According to the latest news, the U.S. Food & Drug Administration (FDA) has identified serious cybersecurity vulnerabilities in the patch of ‘Abbott’ implantable cardiac pacemakers. As a result, more than 450,000 devices need to be reprogrammed, and several of the vulnerable models have been recalled in the US. Kaspersky Lab has been investigating the problem of smart medicine, revealing the high level of vulnerability that results from an ever-increasing number of medical devices connected to data systems. Denis Makrushin, Security Researcher at Kaspersky Lab commented below.
Denis Makrushin, Security Researcher at Kaspersky Lab:
“Vulnerabilities in smart medical devices such as pacemakers and insulin pumps can directly affect a victim – and the cybersecurity industry repeatedly reminds organisations of this. But while the industry is trying to take a deeper look at new wearable and implantable smart medical devices, we cannot forget about traditional IT-infrastructure in medical facilities. In our research we’ve demonstrated that a lot of medical information is available online for anyone to access and this can harm a human life. Vulnerabilities and misconfiguration in the medical IT-infrastructure may also affect the owner of a medical business. That’s why IT-administrators of medical facilities need to be constantly aware of security processes in their infrastructure.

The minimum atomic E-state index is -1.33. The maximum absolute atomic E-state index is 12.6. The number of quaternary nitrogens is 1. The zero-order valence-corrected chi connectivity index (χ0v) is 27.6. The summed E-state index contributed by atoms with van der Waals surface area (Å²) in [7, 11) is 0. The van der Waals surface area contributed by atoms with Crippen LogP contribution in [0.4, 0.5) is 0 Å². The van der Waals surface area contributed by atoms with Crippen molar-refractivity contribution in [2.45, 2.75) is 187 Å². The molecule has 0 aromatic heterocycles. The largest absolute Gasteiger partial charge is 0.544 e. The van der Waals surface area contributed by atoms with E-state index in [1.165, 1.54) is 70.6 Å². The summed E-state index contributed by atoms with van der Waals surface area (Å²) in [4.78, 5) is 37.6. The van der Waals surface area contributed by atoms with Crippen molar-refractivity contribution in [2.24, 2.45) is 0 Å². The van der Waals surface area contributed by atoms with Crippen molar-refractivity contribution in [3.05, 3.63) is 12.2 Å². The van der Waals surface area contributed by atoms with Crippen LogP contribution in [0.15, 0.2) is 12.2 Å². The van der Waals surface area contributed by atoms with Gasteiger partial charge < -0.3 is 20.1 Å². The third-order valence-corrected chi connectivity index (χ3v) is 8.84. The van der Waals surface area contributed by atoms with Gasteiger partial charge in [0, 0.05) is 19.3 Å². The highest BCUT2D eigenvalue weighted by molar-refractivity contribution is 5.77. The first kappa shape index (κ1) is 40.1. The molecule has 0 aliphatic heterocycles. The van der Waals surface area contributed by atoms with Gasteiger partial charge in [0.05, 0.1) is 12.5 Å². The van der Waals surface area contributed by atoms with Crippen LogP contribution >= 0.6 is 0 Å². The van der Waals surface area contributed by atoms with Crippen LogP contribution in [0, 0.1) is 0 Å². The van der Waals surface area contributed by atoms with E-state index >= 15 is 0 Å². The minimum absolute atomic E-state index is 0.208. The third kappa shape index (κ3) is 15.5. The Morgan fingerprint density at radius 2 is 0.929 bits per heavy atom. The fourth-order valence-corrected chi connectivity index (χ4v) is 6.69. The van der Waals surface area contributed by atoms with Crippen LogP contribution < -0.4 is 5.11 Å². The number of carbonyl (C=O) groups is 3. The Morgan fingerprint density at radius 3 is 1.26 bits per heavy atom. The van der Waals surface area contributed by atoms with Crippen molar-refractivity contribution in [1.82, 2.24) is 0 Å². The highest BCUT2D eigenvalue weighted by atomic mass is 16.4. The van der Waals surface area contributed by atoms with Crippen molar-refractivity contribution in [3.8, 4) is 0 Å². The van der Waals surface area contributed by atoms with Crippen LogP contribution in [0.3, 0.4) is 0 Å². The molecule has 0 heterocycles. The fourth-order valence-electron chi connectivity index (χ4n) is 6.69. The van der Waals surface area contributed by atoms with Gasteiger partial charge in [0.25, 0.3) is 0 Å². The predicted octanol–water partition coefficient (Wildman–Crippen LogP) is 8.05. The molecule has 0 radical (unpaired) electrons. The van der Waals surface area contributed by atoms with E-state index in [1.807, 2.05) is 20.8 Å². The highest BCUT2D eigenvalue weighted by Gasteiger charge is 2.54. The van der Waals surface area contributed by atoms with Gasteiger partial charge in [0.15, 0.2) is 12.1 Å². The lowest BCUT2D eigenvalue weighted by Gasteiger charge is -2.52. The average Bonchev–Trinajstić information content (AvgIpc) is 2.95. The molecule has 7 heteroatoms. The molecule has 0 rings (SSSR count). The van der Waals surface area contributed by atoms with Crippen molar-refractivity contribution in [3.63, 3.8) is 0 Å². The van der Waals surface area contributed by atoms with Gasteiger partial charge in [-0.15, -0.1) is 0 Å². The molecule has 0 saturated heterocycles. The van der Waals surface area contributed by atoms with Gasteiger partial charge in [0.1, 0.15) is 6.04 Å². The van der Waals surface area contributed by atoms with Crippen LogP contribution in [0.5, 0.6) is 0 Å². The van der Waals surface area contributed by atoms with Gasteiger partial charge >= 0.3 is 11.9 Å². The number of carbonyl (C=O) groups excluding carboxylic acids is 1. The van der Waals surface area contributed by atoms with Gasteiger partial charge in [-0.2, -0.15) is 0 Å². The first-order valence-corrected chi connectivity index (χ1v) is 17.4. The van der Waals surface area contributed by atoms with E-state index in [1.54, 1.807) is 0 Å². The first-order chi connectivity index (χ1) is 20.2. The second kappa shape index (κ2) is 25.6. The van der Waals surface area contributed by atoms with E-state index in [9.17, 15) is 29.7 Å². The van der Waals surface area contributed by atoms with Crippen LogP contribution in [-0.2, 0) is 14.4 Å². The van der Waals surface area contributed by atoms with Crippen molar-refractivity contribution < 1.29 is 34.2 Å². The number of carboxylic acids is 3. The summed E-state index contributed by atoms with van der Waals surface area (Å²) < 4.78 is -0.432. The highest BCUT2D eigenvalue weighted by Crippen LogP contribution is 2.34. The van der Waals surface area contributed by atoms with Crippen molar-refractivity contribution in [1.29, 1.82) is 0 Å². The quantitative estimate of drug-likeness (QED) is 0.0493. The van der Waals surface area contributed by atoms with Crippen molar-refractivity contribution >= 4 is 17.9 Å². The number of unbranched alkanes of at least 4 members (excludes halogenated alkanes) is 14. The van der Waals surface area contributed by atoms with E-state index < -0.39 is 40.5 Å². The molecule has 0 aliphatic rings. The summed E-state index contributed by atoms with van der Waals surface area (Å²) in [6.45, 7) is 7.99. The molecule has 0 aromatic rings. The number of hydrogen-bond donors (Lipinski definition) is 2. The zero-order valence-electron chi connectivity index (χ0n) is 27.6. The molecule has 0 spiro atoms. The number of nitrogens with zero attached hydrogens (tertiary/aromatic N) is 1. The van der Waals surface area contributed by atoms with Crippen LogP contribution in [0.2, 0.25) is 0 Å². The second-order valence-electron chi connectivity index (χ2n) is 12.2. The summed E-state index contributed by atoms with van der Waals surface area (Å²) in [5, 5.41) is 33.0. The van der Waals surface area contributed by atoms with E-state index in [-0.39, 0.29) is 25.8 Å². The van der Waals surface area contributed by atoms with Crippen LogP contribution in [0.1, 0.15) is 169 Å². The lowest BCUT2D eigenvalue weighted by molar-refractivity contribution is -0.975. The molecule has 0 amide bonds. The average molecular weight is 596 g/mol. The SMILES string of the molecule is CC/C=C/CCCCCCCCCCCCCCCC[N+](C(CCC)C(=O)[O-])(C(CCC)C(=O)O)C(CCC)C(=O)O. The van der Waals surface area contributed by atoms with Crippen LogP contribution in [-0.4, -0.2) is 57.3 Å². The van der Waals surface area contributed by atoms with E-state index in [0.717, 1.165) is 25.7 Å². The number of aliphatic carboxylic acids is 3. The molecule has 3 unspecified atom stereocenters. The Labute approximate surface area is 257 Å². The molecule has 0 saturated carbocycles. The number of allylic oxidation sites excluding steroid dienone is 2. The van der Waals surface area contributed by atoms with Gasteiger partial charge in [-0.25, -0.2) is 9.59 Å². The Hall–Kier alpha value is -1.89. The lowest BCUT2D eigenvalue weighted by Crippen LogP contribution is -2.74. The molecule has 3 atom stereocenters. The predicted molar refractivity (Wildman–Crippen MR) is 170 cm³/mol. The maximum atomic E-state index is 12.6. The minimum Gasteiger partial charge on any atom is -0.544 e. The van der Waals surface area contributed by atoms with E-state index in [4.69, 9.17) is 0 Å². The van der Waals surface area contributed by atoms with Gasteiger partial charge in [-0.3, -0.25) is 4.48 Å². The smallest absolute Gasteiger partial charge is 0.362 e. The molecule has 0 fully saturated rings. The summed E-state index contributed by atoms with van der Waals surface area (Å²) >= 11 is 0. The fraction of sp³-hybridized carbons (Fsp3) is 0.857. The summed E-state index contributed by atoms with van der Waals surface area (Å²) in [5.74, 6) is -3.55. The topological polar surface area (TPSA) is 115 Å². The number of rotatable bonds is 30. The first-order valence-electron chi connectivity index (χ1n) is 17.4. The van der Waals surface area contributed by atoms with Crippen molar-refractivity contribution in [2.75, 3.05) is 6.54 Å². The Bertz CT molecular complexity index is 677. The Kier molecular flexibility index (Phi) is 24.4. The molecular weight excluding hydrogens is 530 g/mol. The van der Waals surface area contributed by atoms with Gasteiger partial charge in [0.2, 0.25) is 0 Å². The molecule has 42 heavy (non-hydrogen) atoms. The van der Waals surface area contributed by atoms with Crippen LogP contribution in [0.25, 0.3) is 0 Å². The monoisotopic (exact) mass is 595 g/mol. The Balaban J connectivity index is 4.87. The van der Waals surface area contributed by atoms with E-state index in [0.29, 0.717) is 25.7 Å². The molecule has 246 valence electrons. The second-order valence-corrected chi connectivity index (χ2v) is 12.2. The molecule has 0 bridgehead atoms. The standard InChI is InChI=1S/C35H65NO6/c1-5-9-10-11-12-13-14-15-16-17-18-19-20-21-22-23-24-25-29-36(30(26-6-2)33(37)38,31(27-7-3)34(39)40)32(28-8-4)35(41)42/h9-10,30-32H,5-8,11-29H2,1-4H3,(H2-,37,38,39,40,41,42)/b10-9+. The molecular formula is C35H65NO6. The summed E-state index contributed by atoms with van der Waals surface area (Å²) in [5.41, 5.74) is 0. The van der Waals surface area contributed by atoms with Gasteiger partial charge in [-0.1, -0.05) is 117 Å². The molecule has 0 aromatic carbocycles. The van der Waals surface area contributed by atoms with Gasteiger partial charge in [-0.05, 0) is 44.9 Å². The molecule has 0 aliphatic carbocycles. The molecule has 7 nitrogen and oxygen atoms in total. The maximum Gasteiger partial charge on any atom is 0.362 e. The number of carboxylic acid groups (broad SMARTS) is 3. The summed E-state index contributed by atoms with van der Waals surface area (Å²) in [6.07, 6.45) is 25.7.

“In order to provide a high level of protection for medical IT infrastructure, Kaspersky Lab recommends security measures such as changing passwords and updating medical system software, as well as excluding all information systems that process medical data from external access, and isolating medical equipment in a separate segment with connection to a workstation. We also advise organisations to make an inventory of medical IT assets and to abstain from connecting costly medical equipment to the major local area network, and to use a secure solution for the early detection of malicious activities.”